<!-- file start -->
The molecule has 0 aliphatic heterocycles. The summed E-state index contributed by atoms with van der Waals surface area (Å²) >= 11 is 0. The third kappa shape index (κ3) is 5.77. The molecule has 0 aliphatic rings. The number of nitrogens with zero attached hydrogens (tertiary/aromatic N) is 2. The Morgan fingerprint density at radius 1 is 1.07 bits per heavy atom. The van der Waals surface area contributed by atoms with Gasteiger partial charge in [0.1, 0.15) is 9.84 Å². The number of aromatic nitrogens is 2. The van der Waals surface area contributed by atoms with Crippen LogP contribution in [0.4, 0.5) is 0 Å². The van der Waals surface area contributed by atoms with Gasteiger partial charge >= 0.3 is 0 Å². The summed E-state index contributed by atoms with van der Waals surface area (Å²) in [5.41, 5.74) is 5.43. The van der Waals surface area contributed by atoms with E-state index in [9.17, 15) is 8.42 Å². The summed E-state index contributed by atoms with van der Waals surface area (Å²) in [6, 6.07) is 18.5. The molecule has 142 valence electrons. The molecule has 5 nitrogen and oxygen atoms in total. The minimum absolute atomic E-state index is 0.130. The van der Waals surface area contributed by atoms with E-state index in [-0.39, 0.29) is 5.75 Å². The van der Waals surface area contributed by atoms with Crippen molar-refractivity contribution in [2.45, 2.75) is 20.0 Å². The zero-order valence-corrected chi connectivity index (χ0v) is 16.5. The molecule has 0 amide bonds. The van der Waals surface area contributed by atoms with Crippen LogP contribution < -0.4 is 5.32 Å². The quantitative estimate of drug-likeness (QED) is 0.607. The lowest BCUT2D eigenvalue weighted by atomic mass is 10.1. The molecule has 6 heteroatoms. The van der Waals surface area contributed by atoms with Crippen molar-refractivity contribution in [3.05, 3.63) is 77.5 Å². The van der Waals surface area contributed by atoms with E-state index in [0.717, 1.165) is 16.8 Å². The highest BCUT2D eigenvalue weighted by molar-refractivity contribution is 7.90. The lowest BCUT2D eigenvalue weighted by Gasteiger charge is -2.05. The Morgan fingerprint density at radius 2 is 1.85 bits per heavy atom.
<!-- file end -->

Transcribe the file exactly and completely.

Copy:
The molecule has 0 aliphatic heterocycles. The summed E-state index contributed by atoms with van der Waals surface area (Å²) >= 11 is 0. The third kappa shape index (κ3) is 5.77. The molecule has 0 aliphatic rings. The number of nitrogens with zero attached hydrogens (tertiary/aromatic N) is 2. The Morgan fingerprint density at radius 1 is 1.07 bits per heavy atom. The van der Waals surface area contributed by atoms with Gasteiger partial charge in [0.1, 0.15) is 9.84 Å². The number of aromatic nitrogens is 2. The van der Waals surface area contributed by atoms with Crippen LogP contribution in [0.4, 0.5) is 0 Å². The van der Waals surface area contributed by atoms with Gasteiger partial charge >= 0.3 is 0 Å². The summed E-state index contributed by atoms with van der Waals surface area (Å²) in [5.41, 5.74) is 5.43. The van der Waals surface area contributed by atoms with E-state index in [9.17, 15) is 8.42 Å². The summed E-state index contributed by atoms with van der Waals surface area (Å²) in [6, 6.07) is 18.5. The molecule has 142 valence electrons. The molecule has 5 nitrogen and oxygen atoms in total. The minimum absolute atomic E-state index is 0.130. The van der Waals surface area contributed by atoms with E-state index in [-0.39, 0.29) is 5.75 Å². The van der Waals surface area contributed by atoms with Crippen molar-refractivity contribution in [2.45, 2.75) is 20.0 Å². The zero-order valence-corrected chi connectivity index (χ0v) is 16.5. The molecule has 0 amide bonds. The van der Waals surface area contributed by atoms with Crippen LogP contribution < -0.4 is 5.32 Å². The quantitative estimate of drug-likeness (QED) is 0.607. The lowest BCUT2D eigenvalue weighted by atomic mass is 10.1. The molecule has 6 heteroatoms. The van der Waals surface area contributed by atoms with Crippen molar-refractivity contribution in [3.05, 3.63) is 77.5 Å². The van der Waals surface area contributed by atoms with E-state index in [0.717, 1.165) is 16.8 Å². The highest BCUT2D eigenvalue weighted by molar-refractivity contribution is 7.90. The lowest BCUT2D eigenvalue weighted by Gasteiger charge is -2.05. The Morgan fingerprint density at radius 2 is 1.85 bits per heavy atom.